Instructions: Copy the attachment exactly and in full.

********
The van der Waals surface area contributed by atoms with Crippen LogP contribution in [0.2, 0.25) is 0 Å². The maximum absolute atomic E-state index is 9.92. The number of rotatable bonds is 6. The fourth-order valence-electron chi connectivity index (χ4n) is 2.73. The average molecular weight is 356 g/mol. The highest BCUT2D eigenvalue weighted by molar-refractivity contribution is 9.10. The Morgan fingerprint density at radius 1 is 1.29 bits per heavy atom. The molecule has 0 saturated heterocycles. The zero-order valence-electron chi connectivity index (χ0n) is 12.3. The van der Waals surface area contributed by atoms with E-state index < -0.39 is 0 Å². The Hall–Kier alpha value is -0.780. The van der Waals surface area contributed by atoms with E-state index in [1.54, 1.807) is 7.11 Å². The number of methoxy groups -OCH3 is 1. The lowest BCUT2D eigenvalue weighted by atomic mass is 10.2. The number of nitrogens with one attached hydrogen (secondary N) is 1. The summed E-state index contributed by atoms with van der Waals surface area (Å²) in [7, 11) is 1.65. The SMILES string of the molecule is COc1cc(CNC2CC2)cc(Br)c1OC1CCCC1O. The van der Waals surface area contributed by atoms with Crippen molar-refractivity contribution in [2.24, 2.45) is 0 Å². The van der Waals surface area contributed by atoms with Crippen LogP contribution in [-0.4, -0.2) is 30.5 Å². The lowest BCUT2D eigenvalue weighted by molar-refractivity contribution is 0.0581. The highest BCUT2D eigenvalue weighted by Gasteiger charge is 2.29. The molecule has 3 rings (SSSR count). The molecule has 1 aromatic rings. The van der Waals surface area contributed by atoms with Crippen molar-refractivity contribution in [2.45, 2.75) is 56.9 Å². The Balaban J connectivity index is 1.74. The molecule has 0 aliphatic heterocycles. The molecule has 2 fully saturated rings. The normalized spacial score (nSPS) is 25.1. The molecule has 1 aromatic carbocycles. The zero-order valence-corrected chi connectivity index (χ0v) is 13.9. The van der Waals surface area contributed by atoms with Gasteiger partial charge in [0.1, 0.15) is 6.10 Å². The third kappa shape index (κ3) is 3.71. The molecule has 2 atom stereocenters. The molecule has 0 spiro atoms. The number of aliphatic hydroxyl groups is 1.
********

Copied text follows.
The van der Waals surface area contributed by atoms with Crippen LogP contribution in [0.2, 0.25) is 0 Å². The maximum absolute atomic E-state index is 9.92. The number of rotatable bonds is 6. The fourth-order valence-electron chi connectivity index (χ4n) is 2.73. The average molecular weight is 356 g/mol. The highest BCUT2D eigenvalue weighted by molar-refractivity contribution is 9.10. The Morgan fingerprint density at radius 1 is 1.29 bits per heavy atom. The molecule has 0 saturated heterocycles. The zero-order valence-electron chi connectivity index (χ0n) is 12.3. The van der Waals surface area contributed by atoms with E-state index < -0.39 is 0 Å². The Hall–Kier alpha value is -0.780. The van der Waals surface area contributed by atoms with E-state index in [1.54, 1.807) is 7.11 Å². The number of methoxy groups -OCH3 is 1. The lowest BCUT2D eigenvalue weighted by atomic mass is 10.2. The number of nitrogens with one attached hydrogen (secondary N) is 1. The summed E-state index contributed by atoms with van der Waals surface area (Å²) in [7, 11) is 1.65. The SMILES string of the molecule is COc1cc(CNC2CC2)cc(Br)c1OC1CCCC1O. The van der Waals surface area contributed by atoms with Crippen molar-refractivity contribution in [2.24, 2.45) is 0 Å². The van der Waals surface area contributed by atoms with Crippen LogP contribution in [-0.4, -0.2) is 30.5 Å². The lowest BCUT2D eigenvalue weighted by molar-refractivity contribution is 0.0581. The highest BCUT2D eigenvalue weighted by Gasteiger charge is 2.29. The molecule has 3 rings (SSSR count). The molecule has 1 aromatic rings. The van der Waals surface area contributed by atoms with Crippen molar-refractivity contribution in [2.45, 2.75) is 56.9 Å². The Balaban J connectivity index is 1.74. The molecule has 0 aliphatic heterocycles. The molecule has 2 fully saturated rings. The normalized spacial score (nSPS) is 25.1. The molecule has 1 aromatic carbocycles. The zero-order valence-corrected chi connectivity index (χ0v) is 13.9. The van der Waals surface area contributed by atoms with Gasteiger partial charge in [0.1, 0.15) is 6.10 Å². The third kappa shape index (κ3) is 3.71. The molecule has 2 atom stereocenters. The molecule has 0 spiro atoms. The number of aliphatic hydroxyl groups is 1.